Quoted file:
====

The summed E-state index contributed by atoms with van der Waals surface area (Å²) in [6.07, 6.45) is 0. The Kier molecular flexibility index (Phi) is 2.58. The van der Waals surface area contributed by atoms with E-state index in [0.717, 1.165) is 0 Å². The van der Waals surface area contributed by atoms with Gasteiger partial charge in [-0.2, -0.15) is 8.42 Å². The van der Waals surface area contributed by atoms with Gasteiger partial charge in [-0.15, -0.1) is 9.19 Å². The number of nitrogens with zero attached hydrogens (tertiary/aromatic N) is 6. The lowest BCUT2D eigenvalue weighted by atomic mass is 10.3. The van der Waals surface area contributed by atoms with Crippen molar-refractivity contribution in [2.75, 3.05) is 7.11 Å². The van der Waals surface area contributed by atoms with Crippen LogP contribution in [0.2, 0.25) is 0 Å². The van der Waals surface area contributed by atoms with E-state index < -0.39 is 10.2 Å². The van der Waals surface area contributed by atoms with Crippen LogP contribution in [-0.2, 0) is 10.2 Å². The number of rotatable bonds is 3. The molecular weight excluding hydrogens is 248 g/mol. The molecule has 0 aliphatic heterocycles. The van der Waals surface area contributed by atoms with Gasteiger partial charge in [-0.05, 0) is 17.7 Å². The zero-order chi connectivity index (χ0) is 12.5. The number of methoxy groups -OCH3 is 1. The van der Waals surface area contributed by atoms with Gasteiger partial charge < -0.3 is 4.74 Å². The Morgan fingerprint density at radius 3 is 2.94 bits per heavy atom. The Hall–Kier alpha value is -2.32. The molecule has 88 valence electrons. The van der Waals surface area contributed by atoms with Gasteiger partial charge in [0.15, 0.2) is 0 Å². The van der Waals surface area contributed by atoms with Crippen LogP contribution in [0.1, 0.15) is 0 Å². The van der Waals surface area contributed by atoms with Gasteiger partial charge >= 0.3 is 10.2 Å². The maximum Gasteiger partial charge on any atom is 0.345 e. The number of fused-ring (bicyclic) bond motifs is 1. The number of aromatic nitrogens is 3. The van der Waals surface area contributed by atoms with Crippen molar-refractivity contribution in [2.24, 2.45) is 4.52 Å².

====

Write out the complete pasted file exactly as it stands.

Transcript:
The summed E-state index contributed by atoms with van der Waals surface area (Å²) in [6.07, 6.45) is 0. The Kier molecular flexibility index (Phi) is 2.58. The van der Waals surface area contributed by atoms with E-state index in [0.717, 1.165) is 0 Å². The van der Waals surface area contributed by atoms with Gasteiger partial charge in [-0.2, -0.15) is 8.42 Å². The van der Waals surface area contributed by atoms with Gasteiger partial charge in [-0.15, -0.1) is 9.19 Å². The number of nitrogens with zero attached hydrogens (tertiary/aromatic N) is 6. The lowest BCUT2D eigenvalue weighted by atomic mass is 10.3. The van der Waals surface area contributed by atoms with Crippen molar-refractivity contribution in [2.75, 3.05) is 7.11 Å². The van der Waals surface area contributed by atoms with Crippen LogP contribution in [0.2, 0.25) is 0 Å². The van der Waals surface area contributed by atoms with E-state index < -0.39 is 10.2 Å². The van der Waals surface area contributed by atoms with Crippen LogP contribution in [-0.2, 0) is 10.2 Å². The number of rotatable bonds is 3. The molecular weight excluding hydrogens is 248 g/mol. The molecule has 0 aliphatic heterocycles. The van der Waals surface area contributed by atoms with Gasteiger partial charge in [-0.05, 0) is 17.7 Å². The zero-order chi connectivity index (χ0) is 12.5. The number of methoxy groups -OCH3 is 1. The van der Waals surface area contributed by atoms with Gasteiger partial charge < -0.3 is 4.74 Å². The Morgan fingerprint density at radius 3 is 2.94 bits per heavy atom. The Hall–Kier alpha value is -2.32. The molecule has 88 valence electrons. The van der Waals surface area contributed by atoms with Gasteiger partial charge in [0.15, 0.2) is 0 Å². The van der Waals surface area contributed by atoms with Crippen LogP contribution in [0.1, 0.15) is 0 Å². The van der Waals surface area contributed by atoms with Gasteiger partial charge >= 0.3 is 10.2 Å². The maximum Gasteiger partial charge on any atom is 0.345 e. The number of fused-ring (bicyclic) bond motifs is 1. The number of aromatic nitrogens is 3. The van der Waals surface area contributed by atoms with Crippen molar-refractivity contribution in [2.24, 2.45) is 4.52 Å².